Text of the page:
The original Oktoberfest takes place in Munich, Germany, on the ground known as “Theresienwiese”, which is also called “Festwiese” by the locals. The Oktoberfest is an important part of Bavarian culture.
The first Oktoberfest was celebrated in Munich in 1810 in honor of Prince Ludwig’s marriage to Princess Therese von Sachsen-Hildburghausen. The festivities began October 12, 1810, and lasted for almost a week, until October 17. The public celebrations ended with an exciting horse race.
Munich, or München (“Home of the Monks”), traces its origins to the Benedictine monastery at Tegernsee, which was probably founded in 750 CE. In 1157 Henry the Lion, duke of Bavaria, granted the monks the right to establish a market where the road from Salzburg met the Isar River. A bridge was built across the Isar the following year, and the marketplace was fortified.
The city has several of the largest breweries in Germany and is famous for its beer and its annual Oktoberfest celebration. Munich is a major tourist destination and a convention center.
With approximately 1.5 million inhabitants, Munich is the third-largest city in Germany and the twelfth-largest in the European Union. Munich is easy to explore on foot, and public transport is cheap and efficient.
The heartbeat of Munich is Marienplatz (St. Mary’s Square), the world-famous center of the state capital, is home to the New Town Hall. No matter the time of year, there’s always something happening near the Mariensäule (Column of St. Mary) – whether it’s people gathering to witness the Glockenspiel (carillion housed in the Town Hall), the Christmas market, championship celebrations for major sports teams or simply visitors from all over the world strolling through the city.
Built in the 15th century, the gothic “Cathedral of Our Lady” or Frauenkirche in German, was and is an unmistakable symbol of the city. But not everyone knows that the Frauenkirche serves as the final resting place of Emperors and Kings . The 500-year-old brick building is the seat of the Archbishop of Munich and Freising. Visitors can climb one of the cathedral’s two 100-meter towers for spectacular views over the city.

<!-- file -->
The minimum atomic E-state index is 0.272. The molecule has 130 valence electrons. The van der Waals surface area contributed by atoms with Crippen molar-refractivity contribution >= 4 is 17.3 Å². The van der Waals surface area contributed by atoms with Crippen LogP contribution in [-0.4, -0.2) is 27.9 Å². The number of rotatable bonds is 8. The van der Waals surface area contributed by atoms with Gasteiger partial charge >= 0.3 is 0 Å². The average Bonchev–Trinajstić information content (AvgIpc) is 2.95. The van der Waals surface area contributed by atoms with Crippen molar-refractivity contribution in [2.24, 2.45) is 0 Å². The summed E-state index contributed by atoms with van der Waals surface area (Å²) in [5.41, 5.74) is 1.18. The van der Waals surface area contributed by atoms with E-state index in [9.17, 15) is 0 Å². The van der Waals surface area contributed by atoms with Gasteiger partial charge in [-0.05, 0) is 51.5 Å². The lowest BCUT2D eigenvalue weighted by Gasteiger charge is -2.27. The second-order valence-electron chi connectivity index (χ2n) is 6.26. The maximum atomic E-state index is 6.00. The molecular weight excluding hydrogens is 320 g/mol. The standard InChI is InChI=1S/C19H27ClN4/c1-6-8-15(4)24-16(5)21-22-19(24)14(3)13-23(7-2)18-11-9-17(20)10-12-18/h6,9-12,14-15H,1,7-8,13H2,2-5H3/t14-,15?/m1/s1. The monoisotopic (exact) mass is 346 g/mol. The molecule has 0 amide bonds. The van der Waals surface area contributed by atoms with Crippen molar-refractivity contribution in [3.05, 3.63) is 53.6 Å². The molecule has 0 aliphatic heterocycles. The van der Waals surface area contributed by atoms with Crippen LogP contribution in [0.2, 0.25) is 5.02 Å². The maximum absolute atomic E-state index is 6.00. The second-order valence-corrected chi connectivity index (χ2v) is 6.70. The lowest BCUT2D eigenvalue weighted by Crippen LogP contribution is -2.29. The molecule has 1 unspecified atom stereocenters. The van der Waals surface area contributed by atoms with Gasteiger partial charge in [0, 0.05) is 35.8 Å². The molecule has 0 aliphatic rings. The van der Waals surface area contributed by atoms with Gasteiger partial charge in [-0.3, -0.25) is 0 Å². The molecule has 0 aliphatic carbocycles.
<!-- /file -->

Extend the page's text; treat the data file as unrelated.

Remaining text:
Viktualienmarkt is Munich’s largest market and a hub for the city’s foodies. Spread across 22,000 square meters, it features a huge range of fresh produce with much more than just fruit and vegetables: Bakers, butchers, fishmongers, delicatessens and flower stalls have turned Viktualienmarkt into a Munich landmark for more than 200 years. It also features food stalls and a comfy beer garden, complete with an authentic Bavarian Maibaum (Maypole).
Olympiapark (Olympic Park) is one of the most impressive and popular places in Munich. Created for the 1972 Olympic Games, it is home to some of the state capital’s most important buildings: the Olympic Stadium, with its famous canopy top, Olympic Hall and the 290-meter Olympic Tower, featuring a 190-meter platform that affords spectacular views over the city.
Munich has some outstanding museums and art galleries.
The Alte Pinakothek (Old Pinakothek) a world-class gallery in Munich is home to an outstanding collection of European paintings, stretching from the 14th to the 18th century. More than 700 paintings are displayed in 19 halls and 47 cabinets. Art lovers have been admiring the museum’s impressive exhibitions, spread out over two floors, since 1836, when the building designed by architect Leo von Klenze first opened.
The Nymphenburg Palace : the extensive park with its pavilions, promenades along the palace canals, enormous fountains, magnificent flower gardens and, of course, impressive palace buildings is a source of fascination for Munich natives and tourists alike.
The German Museum of Masterpieces of Science and Technology, as it’s officially called, is both a traditional museum and a modern, hands-on facility. Visitors can get involved with demonstrations, experiments and media stations, where they can press buttons, flip levers and switches and touch many of the exhibits.
BMW Welt is BMW’s very own experience and delivery center – where the company’s future and its history meet. Guests are invited to explore the exhibitions, which feature models from all BMW Group brands, and the facility offers tours, restaurants and souvenir shops.
A visit to the Bavarian National Museum on Prinzregentenstrasse in Munich is a journey through European art and cultural history. Exhibits from two millennia can be admired. These include regional and European paintings, sculptures, crafts, ivory and goldsmith’s work, tapestries, furniture, weapons and exquisite porcelain.
Visit the magical, cosmopolitan Munich, the city that perfectly embodies the “German dream” in the shadow of the Bavarian Alps!
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